The Centaurs are minor planets with orbits having semi-major axes between those of Jupiter and Neptune. Their orbits are unstable, with dynamical lifetimes measured in millions of years. Long-term orbital integrations (Stern 1995, Duncan et al. 1995, and Stern & Campins 1996) of the Trans-Neptunians Objects (TNOs) indicate that perturbations by giant planets or mutual collisions can change the orbits in such a way that they become Centaur-like. It is therefore believed that Centaurs originate in the Kuiper Belt. Furthermore, this population can be a source of short period comets (Levison & Duncan 1997).
To date, 17 objects of this particular population have been discovered, following the continuously updated list from the Minor Planet Center (Marsden 2000). Though a strict definition of this class does not exist, Jewitt & Kalas (1998) added to the list of Centaurs as defined in Marsden (2000) two comets: P/Schwassmann-Wachmann 1 and P/Oterma. Jedicke & Herron (1997) estimated that as many as two thousand Centaurs exist with sizes intermediate between comets and 2060 Chiron. This implies that the Centaur population can be as important, or even larger, than the Main Belt asteroid population in the same size range.
Although this new class of objects, the Centaurs, is interesting in its own right, it is also interesting because of its origin in the Kuiper Belt. As Centaurs are currently much closer to the Sun than TNOs, they are brighter than the brightest TNOs and can therefore be more easily studied. However, most of them are still quite faint in absolute terms, so considerable dedication is required to obtain information on their physical properties. Little work has been done so far to reveal their compositions, colors, shapes, and rotational properties. Reviews on the subject can be found in Davies et al. (1998), and Davies (1999). Concerning the surface composition, Luu & Jewitt (1996) were the first to show evidence for a wide dispersion in the colors of the Centaurs, very similar to what is found for TNOs. Barucci et al (1999) observed 5 Centaurs by visible spectroscopy and they also confirmed a diversity among the reflectances of the observed objects. They obtained spectra distributed between very flat for 2060 Chiron and very red for 7066 Nessus, which appears, in the visible region, to be nearly as red as 5145 Pholus, the reddest object in the Solar System so far. They did not find however any correlation between colors and perihelion distance, and there is currently no satisfactory explanation for such a color diversity.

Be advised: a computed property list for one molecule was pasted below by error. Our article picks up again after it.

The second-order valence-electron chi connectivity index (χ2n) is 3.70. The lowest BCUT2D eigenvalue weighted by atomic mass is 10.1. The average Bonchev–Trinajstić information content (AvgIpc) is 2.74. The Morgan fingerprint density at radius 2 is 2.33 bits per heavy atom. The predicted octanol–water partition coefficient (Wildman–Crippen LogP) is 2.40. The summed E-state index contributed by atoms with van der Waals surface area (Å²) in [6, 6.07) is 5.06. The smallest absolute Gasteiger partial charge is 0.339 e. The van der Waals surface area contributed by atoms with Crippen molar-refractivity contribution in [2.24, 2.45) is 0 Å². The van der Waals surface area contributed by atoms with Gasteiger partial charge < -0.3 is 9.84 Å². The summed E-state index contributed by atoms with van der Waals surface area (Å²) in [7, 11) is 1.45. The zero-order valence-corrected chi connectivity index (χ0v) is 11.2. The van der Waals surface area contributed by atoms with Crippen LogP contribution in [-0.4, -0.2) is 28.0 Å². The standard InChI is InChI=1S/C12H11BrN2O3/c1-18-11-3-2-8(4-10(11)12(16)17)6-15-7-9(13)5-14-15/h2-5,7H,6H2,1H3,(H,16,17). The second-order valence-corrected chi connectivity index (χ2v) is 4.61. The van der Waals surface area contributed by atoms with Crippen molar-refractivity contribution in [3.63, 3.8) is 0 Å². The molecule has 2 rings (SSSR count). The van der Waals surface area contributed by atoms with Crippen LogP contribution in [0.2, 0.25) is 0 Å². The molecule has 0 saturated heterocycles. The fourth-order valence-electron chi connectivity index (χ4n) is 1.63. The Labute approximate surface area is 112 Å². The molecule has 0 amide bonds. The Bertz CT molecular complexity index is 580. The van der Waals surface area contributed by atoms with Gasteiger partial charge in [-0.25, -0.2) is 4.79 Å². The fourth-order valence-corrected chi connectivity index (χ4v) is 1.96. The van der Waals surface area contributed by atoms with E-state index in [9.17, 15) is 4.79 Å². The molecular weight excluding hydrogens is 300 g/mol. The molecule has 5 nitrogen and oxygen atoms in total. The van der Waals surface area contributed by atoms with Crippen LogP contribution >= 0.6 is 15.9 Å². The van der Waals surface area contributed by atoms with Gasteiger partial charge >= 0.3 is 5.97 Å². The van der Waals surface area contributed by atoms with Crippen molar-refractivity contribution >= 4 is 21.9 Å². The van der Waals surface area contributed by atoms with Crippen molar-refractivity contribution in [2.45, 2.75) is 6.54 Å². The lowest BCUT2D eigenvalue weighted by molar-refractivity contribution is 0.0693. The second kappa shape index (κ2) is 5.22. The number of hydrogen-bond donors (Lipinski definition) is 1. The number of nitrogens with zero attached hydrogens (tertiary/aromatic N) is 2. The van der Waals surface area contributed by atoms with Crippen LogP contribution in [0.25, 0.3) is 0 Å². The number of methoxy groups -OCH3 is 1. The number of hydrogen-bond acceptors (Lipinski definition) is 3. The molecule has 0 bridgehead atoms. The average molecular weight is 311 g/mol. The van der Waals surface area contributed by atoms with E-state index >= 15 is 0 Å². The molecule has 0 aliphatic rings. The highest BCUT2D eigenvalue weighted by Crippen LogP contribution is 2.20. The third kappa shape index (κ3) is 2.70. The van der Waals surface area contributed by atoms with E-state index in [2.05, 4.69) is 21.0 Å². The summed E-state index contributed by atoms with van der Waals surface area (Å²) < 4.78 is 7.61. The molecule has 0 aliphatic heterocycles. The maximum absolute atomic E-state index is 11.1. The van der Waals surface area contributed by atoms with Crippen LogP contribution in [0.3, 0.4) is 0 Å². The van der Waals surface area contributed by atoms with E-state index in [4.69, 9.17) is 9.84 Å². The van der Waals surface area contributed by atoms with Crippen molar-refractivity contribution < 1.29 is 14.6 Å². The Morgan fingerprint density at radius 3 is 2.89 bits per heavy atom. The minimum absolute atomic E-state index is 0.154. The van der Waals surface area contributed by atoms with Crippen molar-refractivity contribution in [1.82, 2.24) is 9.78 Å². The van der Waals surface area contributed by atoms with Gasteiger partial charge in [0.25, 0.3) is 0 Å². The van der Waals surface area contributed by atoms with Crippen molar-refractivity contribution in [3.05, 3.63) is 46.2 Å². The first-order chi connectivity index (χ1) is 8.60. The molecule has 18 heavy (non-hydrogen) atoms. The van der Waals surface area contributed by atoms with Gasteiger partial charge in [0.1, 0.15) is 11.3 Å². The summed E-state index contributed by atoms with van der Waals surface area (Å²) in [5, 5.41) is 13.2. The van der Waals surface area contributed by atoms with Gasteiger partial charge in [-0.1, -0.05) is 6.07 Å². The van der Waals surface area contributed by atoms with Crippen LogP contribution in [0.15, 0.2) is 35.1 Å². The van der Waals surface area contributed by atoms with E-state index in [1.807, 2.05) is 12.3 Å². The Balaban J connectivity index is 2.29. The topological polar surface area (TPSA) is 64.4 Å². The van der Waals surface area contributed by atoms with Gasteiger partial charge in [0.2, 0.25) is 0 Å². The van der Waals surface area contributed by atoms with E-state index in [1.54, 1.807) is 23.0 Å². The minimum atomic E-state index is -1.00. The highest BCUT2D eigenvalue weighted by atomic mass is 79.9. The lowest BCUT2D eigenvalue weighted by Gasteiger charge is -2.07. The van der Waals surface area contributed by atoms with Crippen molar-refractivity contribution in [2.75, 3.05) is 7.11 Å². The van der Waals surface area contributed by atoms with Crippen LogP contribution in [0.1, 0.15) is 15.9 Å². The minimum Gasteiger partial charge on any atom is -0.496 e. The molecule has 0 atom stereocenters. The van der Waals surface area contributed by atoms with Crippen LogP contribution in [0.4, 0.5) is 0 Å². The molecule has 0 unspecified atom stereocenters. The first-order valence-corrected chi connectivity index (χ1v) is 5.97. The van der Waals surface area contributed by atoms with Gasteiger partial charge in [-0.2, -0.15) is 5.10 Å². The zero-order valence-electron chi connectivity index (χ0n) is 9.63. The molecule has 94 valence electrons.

Ices have been identified at the surface of Centaurs. Water ice has been detected on 1997 CU26 (now named 10199 Chariklo) (Brown & Koresko 1998, Brown et al 1998, and McBride et al 1999), on 5145 Pholus (Cruikshank et al. 1998), and on 2060 Chiron (Foster et al. 2000, Luu et al. 2000). Methanol ice, or another light hydrocarbon ice, has also been identified on 5145 Pholus (Cruikshank et al. 1998). Chiron is the only object of this group (official list of the Minor Planet Center) which has shown cometary activity (see, e.g., Meech et al. 1990). But other Centaurs, like 8405 Asbolus and 5145 Pholus, that come as close to the Sun as 2060 Chiron, or even closer, have not shown any sign of activity.
Since the TNOs represent the most primordial material of our solar system, and since dynamical links between TNOs and Centaurs have been established, we started an observational campaign at the ESO-Very Large Telescope (VLT) in Chile (Mount Paranal) to study the surface composition of these objects by near-infrared spectroscopy. The observations reported here were made during the first observing period available at the VLT with the Antu telescope (the first 8 meter telescope of the VLT built on Mount Paranal). Spectra of one of the brightest Centaurs, 1995 GO, now named 8405 Asbolus, were recorded in the J, K and H spectral ranges with the infrared spectrometer ISAAC. 8405 Asbolus has a highly elliptical orbit with a perihelion inside Saturn's orbit, and an aphelion slightly inside Neptune's orbit. Its main orbital characteristics, size and rotational period are listed in Table 1. The diameter of 8405 Absolus listed in Table 1 has been estimated by Jewitt & Kalas (1998) assuming that its albedo is 0.04, by analogy with 5145 Pholus, 1997 CU26, and cometary nuclei measured albedos (see Davies 2000).
Table 1. Orbital and physical characteristics of 8405 Asbolus
© European Southern Observatory (ESO) 2000
Online publication: June 5, 2000